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17th Oct 2016

Jose Mourinho’s plan to deny Liverpool only highlighted how far both clubs have fallen

No goals, but plenty to read into the game.

Dion Fanning

Before the game at Anfield on Monday evening, Jose Mourinho was asked about the contrast in styles between the dynamic, relentless Liverpool and his staid Manchester United.

“When we have the ball, we want to score,” Mourinho explained. “When Liverpool have the ball, we want to defend. When Liverpool have the ball, the best way to defend is to defend with eleven players.”

Mourinho added that he expected Liverpool to do the same, but while United were the side that played with a functioning game plan, neither team could do anything beyond the ordinary.

As ever when Mourinho is involved, it was impossible to say if this was solely a consequence of the mediocrity of both teams or if he should be praised for being so devastatingly good at getting his side to deliver his message on the field, even if, on a night like this, his message seems to be that he doesn’t like football all that much.

Mourinho can’t be blamed for the long term decline of both sides, and this game obeyed the recent tradition of the fixture by being relentless only in its dullness.

These fixtures were compelling when first Liverpool and then United were the dominant side in the country and had to withstand a challenge from fierce and aggrieved rivals.

Now both sides are looking for direction, but United found it easier to be clear-headed on Monday night, while Liverpool struggled.

From the moment, Marcus Rashford charged into James Milner in the opening seconds, United were intent on rolling out a classic Mourinho strategy, dependent on eleven players fulfilling the roles assigned by their manager.

Liverpool, on the other hand, couldn’t be what they wanted to be. With Adam Lallana unfit, Emre Can started in Liverpool’s midfield and demonstrated his ability to break up play. Unfortunately on this night, he was mainly breaking up his own side’s play, forced into a more advanced position which made him the hitch in Liverpool’s previously smooth swing.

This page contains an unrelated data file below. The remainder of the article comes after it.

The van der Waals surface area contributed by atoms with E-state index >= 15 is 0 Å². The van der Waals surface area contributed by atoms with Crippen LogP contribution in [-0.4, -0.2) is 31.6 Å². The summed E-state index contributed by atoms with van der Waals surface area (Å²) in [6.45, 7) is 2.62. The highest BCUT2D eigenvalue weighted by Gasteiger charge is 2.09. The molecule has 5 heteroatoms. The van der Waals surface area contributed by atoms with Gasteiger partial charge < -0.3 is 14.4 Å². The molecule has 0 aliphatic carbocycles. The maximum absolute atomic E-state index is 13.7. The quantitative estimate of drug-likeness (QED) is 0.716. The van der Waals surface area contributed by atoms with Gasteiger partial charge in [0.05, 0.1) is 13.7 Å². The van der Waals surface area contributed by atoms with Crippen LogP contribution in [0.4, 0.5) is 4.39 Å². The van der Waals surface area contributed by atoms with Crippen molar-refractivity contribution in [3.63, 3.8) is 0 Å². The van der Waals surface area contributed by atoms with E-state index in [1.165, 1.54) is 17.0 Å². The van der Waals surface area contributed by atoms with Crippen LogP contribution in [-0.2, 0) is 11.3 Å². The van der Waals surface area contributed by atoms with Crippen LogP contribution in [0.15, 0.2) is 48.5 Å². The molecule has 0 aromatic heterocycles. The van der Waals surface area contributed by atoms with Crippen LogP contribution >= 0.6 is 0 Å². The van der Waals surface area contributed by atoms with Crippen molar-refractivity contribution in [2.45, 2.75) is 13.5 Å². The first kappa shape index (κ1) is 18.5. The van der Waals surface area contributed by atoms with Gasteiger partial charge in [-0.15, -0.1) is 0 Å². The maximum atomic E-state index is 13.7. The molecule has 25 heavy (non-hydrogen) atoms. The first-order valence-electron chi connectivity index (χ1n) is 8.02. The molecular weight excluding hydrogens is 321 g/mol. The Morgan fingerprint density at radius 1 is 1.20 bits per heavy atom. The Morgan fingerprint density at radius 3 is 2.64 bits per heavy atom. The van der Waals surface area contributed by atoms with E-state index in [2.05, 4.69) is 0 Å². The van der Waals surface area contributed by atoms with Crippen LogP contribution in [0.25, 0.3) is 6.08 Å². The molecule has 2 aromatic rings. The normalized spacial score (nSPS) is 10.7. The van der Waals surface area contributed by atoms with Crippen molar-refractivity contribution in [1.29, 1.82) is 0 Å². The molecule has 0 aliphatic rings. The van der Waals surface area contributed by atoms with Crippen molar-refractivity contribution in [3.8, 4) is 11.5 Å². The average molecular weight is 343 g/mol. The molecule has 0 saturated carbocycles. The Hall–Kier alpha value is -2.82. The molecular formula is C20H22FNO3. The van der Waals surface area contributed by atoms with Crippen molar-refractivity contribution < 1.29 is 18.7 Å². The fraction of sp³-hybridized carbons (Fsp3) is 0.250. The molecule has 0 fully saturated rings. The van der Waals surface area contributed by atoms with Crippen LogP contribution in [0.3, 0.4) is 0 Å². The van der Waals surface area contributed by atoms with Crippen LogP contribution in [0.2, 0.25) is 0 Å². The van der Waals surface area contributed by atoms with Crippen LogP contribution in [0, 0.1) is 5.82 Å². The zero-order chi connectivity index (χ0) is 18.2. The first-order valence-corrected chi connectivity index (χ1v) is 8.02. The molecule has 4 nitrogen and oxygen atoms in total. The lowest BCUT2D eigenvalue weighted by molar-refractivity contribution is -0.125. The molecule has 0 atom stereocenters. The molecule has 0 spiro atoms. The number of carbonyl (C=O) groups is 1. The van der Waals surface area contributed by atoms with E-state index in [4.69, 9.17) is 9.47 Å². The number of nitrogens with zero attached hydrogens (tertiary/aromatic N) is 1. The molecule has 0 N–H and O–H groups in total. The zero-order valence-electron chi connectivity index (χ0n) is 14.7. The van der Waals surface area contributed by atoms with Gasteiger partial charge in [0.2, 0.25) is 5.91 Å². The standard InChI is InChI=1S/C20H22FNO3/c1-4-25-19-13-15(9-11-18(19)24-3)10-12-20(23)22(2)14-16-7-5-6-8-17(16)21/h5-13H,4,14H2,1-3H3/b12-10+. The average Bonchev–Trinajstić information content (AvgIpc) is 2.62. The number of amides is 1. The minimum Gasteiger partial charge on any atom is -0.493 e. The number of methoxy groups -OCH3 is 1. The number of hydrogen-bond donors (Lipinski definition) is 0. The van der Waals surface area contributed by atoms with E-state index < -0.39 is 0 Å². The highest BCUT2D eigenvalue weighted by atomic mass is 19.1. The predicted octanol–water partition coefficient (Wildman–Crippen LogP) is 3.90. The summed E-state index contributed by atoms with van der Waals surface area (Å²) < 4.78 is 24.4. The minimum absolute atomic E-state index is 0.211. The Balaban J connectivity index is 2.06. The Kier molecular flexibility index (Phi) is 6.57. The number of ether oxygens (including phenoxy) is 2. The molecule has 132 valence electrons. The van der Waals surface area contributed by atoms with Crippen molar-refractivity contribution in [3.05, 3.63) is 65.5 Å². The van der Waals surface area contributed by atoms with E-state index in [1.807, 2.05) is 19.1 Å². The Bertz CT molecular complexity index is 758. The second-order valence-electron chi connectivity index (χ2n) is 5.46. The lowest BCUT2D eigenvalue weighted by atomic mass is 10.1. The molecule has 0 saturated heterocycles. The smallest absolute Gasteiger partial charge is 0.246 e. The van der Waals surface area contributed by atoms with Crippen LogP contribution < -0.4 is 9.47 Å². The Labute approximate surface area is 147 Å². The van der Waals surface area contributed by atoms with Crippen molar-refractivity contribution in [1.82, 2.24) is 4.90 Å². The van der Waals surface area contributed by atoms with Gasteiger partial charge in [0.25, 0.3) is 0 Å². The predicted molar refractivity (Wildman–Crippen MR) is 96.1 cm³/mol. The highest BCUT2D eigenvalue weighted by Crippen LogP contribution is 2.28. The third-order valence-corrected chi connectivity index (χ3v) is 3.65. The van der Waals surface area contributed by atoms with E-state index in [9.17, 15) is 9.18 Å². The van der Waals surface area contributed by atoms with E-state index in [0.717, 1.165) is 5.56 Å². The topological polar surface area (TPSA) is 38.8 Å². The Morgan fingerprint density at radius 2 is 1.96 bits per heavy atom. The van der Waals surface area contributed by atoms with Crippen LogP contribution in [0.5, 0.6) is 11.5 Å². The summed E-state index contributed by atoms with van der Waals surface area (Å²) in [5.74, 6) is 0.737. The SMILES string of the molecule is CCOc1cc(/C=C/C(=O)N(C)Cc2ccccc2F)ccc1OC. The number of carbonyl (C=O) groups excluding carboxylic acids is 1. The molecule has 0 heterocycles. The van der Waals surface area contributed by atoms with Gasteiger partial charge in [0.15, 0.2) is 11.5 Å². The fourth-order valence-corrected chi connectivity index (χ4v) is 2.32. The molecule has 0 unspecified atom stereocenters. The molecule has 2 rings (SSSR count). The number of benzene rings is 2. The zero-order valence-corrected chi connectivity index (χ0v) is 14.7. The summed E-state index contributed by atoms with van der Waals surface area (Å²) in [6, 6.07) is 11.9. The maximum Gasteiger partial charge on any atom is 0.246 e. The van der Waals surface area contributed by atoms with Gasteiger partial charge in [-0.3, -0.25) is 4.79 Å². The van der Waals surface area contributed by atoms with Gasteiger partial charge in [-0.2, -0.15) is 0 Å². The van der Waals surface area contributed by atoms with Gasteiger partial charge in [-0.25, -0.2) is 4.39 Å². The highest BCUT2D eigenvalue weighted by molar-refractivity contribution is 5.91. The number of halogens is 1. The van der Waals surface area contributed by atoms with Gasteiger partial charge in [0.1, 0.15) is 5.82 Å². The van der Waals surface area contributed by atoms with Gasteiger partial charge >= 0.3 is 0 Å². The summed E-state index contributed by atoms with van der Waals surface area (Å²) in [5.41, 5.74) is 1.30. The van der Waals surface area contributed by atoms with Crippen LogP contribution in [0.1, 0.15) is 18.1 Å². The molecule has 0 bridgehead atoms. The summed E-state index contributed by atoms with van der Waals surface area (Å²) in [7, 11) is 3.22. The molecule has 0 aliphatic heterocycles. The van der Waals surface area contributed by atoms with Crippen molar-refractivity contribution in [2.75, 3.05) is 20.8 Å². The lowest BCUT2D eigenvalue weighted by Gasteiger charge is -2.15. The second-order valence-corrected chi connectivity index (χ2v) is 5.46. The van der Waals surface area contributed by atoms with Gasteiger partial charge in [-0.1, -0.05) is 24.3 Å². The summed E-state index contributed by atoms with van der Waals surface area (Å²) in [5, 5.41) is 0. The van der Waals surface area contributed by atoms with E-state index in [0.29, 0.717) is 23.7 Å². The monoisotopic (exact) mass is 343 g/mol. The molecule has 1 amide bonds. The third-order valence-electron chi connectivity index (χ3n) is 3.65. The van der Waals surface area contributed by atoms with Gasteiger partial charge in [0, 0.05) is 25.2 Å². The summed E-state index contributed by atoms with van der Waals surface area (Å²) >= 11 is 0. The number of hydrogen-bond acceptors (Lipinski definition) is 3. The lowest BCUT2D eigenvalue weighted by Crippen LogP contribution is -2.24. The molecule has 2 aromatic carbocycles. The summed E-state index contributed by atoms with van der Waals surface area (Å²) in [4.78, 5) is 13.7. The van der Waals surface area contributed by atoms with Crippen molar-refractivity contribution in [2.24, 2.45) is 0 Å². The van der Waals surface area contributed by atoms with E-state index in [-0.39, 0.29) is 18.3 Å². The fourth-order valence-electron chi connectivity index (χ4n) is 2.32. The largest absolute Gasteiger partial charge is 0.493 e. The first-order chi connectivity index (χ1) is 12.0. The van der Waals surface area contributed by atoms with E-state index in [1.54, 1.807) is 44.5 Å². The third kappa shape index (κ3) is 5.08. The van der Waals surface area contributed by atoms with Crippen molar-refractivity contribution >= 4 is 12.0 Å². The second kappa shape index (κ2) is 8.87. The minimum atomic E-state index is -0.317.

LIVERPOOL, ENGLAND - OCTOBER 17: Marouane Fellaini of Manchester United is closed down by Emre Can of Liverpool during the Premier League match between Liverpool and Manchester United at Anfield on October 17, 2016 in Liverpool, England. (Photo by Clive Brunskill/Getty Images)

Where they had begun the season with dynamic exchanges of passes and players, now they were more ponderous, with Can trying to act as if all this smoothness came naturally, like a gangly adolescent nephew attempting to dance with the bride at a family wedding.

Liverpool tried to work around him until he picked up the ball in a forward’s position in the second half and drew a save from David de Gea. It lifted the crowd and when Daniel Sturridge was replaced by Lallana a minute later, Liverpool looked more like a Klopp side.

For the first hour, Liverpool had problems right through the centre of their team. Loris Karius was nervous, Can was clumsy and Sturridge detached. It gave the sense of a fractured side when Klopp has shaped the good performances this season around unity. Lallana’s appearance gave them a more familiar look and, as far as United were concerned, they were more dangerous.

LIVERPOOL, ENGLAND - OCTOBER 17: Ander Herrera of Manchester United moves away from Adam Lallana of Liverpool during the Premier League match between Liverpool and Manchester United at Anfield on October 17, 2016 in Liverpool, England. (Photo by Clive Brunskill/Getty Images)

In the first half, Mourinho had felt no threat. United surrendered possession and Klopp’s side had twice as many passes in the first half than United, but it always felt as if they were made to compensate for the lack of direction rather than to advance it.

United, on the other hand, knew exactly what they were doing. Marouane Fellaini and Ander Herrera provided the foundation and purpose absent in Liverpool’s midfield.

The pair controlled things and Mourinho’s plan was based on slowing Liverpool down, something which was made easier by the number of unforced errors from the home side.

Eric Bailly was the first player booked by Anthony Taylor at the end of the first half, a welcome leniency but one which also allowed United to advance their plan.

They could have got more from the game if Zlatan Ibrahimovic hadn’t been among the more ineffective players on the pitch, but they still gave the impression that they had got what they came for. Liverpool had hoped for more, but this was almost all Mourinho craved. Ideally, he would have stolen a goal as well, but you can’t have everything, especially on a night which delivered so little.

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